August 31, 2004
Marisa O'Neil School buses, crosswalks and sidewalks will be filled with students next week, and police want drivers to stay alert. Newport Coast Elementary School has a new access road and traffic pattern to ease some of the snarls faced by the new school. But officers from Newport Beach and Costa Mesa police departments will be looking out for traffic trouble in school zones throughout Newport-Mesa Unified School District. "We really want people to watch out for kids who are out and about, riding bikes and in crosswalks," Newport Beach Police Sgt. Steve Shulman said.
NEWS
June 25, 2004
Marisa O'Neil Starting July 1, some new school buses in California will have something none has ever had before -- seat belts. State legislation will require that all new school buses carrying fewer than 20 passengers have a three-point restraint system, or shoulder and lap belt, beginning July 1. The same will be true for all new school buses starting July 1, 2005. Buses currently on the road without belts will still be legal, but any new buses purchased or manufactured will need the restraints, according to the state vehicle code.
NEWS
June 22, 2004
Marisa O'Neil The debate about a loop road proposed to ease traffic problems at Newport Coast Elementary School continued Monday, the eve before City Council members will make a decision on its future. At the meeting organized by city officials, parents and homeowners in the area voiced their concerns for safety, traffic, pollution and property values around the school, where they said chaos ensues at pick-up and drop-off times. City council members will tonight vote whether to accept a bid that would allow work to start on the road next month and finish by Labor Day. The item was continued from the June 8 council meeting to give residents and city officials more time to explore other options.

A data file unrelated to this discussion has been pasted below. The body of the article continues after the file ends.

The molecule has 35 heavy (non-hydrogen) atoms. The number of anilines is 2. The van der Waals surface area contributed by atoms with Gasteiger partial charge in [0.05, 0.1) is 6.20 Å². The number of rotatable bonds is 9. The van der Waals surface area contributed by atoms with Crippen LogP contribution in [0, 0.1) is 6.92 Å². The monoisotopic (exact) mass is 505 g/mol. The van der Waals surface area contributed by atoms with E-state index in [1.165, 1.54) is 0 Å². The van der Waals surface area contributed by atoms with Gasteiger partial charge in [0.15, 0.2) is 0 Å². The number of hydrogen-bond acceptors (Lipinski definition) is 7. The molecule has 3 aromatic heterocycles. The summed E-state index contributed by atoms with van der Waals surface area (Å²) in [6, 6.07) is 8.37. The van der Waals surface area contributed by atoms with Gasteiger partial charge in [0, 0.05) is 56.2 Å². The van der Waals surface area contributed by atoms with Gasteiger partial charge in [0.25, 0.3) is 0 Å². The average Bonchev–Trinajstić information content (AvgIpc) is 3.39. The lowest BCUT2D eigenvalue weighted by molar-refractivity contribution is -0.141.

NEWS
November 9, 2001
Deirdre Newman Harbor View Elementary School fifth-graders received a personal lesson in the high cost of freedom and the courage needed to defend it when they visited the Orange County Walk of Honor on Thursday. The Walk, at the Santa Ana Civic Center, honors the eight Orange County heroes who have earned the highest military award -- the Congressional Medal of Honor. Fifteen Orange County schools attended the event, with the Corona del Mar school the lone Newport-Mesa Unified School District representative.